of an order denying a motion for summary judgment made at the close of the pleadings and
before trial is merely interlocutory and not then appealable to this Court"). The plaintiff in
the present case responds to Trooper Lake's and the DPS's brief, in which they argue the
circuit court erred when it denied their motion for summary judgment, by claiming it is
premature for them to bring such a claim. We agree. As to Trooper Lake and the DPS, the
April 19, 1994, order merely is interlocutory and does not fall within one of the exceptions
to the "final order" doctrine. Therefore, in adhering to these principles, we decline to
entertain Trooper Lake's and the DPS's arguments on this appeal.See footnote 8
Consequently, the issue left to be resolved is if the plaintiff's appeal of the
circuit court's decision to grant summary judgment in favor of the hospital is appropriate.
We find this part of the order falls squarely within the boundaries of a judgment made
pursuant to Rule 54(b).See footnote 9 In Durm v. Heck's, Inc., 184 W. Va. 562, 566, 401 S.E.2d 908, 912 (1991), we said: "With the enactment of Rule 54(b), an order may be final prior to the
ending of the entire litigation on its merits if the order resolves the litigation as to a claim or
a party. See W.Va.R.Civ.P. 54(b); Fed.R.Civ.P. 54(b)." We further stated in Syllabus Point
2 of Durm:
"Where an order granting summary judgment to a party completely disposes of any issues of liability as to that party, the absence of language prescribed by Rule 54(b) of the West Virginia Rules of Civil Procedure indicating that 'no just reason for delay' exists and 'directi[ng] . . . entry of judgment' will not render the order interlocutory and bar appeal provided that this Court can determine from the order that the trial court's ruling approximates a final order in its nature and effect."
See also Sisson v. Seneca Mental Health/Mental Retardation Council, Inc., 185 W. Va. 33,
404 S.E.2d 425 (1991). In the present case, the April 19, 1994, order granted summary
judgment in favor of the hospital and dismissed the plaintiff's action against it with prejudice.
Although this order, like the one at issue in Durm, did not contain the language prescribed
in Rule 54(b), it clearly ended the litigation on the merits between the plaintiff and the
hospital and "approximates a final order in its nature and effect." Syllabus Point 2, in part, Durm. Therefore, we hold the circuit court's decision to grant summary judgment in favor
of the hospital is ripe for appeal.
After determining the plaintiff may appeal the circuit court's decision to grant
summary judgment in favor of the hospital, we next must examine the criteria upon which
granting summary judgment is appropriate. This Court recently has made great efforts to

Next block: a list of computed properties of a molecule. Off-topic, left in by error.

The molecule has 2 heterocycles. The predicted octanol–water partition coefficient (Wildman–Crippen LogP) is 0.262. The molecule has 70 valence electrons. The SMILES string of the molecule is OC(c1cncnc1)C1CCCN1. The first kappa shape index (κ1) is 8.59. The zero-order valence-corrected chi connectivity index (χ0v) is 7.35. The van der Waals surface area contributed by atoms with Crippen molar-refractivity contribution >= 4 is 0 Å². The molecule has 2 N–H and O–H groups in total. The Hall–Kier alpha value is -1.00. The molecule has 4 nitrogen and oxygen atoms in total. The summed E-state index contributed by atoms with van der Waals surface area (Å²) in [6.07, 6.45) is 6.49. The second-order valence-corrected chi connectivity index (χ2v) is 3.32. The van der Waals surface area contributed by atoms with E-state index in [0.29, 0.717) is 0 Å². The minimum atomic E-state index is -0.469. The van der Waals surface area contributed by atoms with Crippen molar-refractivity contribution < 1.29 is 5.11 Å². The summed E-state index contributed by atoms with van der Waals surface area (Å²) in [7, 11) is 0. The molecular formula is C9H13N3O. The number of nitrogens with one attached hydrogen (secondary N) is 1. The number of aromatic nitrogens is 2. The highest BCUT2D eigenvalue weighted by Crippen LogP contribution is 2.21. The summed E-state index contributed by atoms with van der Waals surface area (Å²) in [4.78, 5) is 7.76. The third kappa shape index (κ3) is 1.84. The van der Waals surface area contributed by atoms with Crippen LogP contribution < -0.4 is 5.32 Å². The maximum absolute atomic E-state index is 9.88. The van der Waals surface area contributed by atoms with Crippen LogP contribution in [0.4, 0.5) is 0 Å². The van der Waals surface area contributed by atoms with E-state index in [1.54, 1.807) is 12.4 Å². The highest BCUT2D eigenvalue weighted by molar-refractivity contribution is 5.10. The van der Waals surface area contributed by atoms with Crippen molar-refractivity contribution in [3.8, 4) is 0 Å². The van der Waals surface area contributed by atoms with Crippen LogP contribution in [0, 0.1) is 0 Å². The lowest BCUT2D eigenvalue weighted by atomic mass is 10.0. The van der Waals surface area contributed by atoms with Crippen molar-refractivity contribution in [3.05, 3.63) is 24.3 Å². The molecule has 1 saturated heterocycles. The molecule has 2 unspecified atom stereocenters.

clarify the circumstances upon which summary judgment should be granted or denied. As
we briefly summarized in Williams v. Precision Coil, Inc., W. Va. , 459 S.E.2d 329
(1995), summary judgment under Rule 56 of the West Virginia Rules of Civil Procedure
serves an important function in litigation. Its purpose is to bring about "'"a prompt
disposition of controversies on their merits without resort to a lengthy trial,"' if there
essentially 'is no real dispute as to salient facts' or if it only involves a question of law."
Williams, W. Va. at , 459 S.E.2d at 335, quoting Painter v. Peavy, 192 W. Va. 189, 192
n.5, 451 S.E.2d 755, 758 n.5 (1994), quoting Oakes v. Monongahela Power Co., 158 W. Va.
18, 22, 207 S.E.2d 191, 194 (1974). We further explained in Williams that summary
judgment "is one of the few safeguards in existence that prevent frivolous lawsuits from
being tried which have survived a motion to dismiss. Its principal purpose is to isolate and
dispose of meritless litigation." W. Va. at , 459 S.E.2d at 335.
In Williams, we reaffirmed and more fully explained the parameters of our
previous decision of Painter, supra, which outlined the basic principles of summary judgment
under Rule 56. In Syllabus Points 2, 3, and 4 of Painter, we stated:
"2. '"A motion for summary judgment should be granted only when it is clear that there is no genuine issue of fact to be tried and inquiry concerning the facts is not desirable to clarify the application of the law." Syllabus Point 3, Aetna Casualty & Surety Co. v. Federal Insurance Co. of New York, 148 W. Va. 160, 133 S.E.2d 770 (1963).' Syllabus Point 1, Andrick v. Town of Buckhannon, 187 W. Va. 706, 421 S.E.2d 247 (1992).
"3. The circuit court's function at the summary
judgment stage is not to weigh the evidence and determine the
truth of the matter, but is to determine whether there is a
genuine issue for trial.
"4. Summary judgment is appropriate where the
record taken as a whole could not lead a rational trier of fact to
find for the nonmoving party, such as where the nonmoving
party has failed to make a sufficient showing on an essential
element of the case that it has the burden to prove."
It is clear under both Williams and Painter that summary judgment is alive and well in West
Virginia. However, "this Court will reverse summary judgment if we find, after reviewing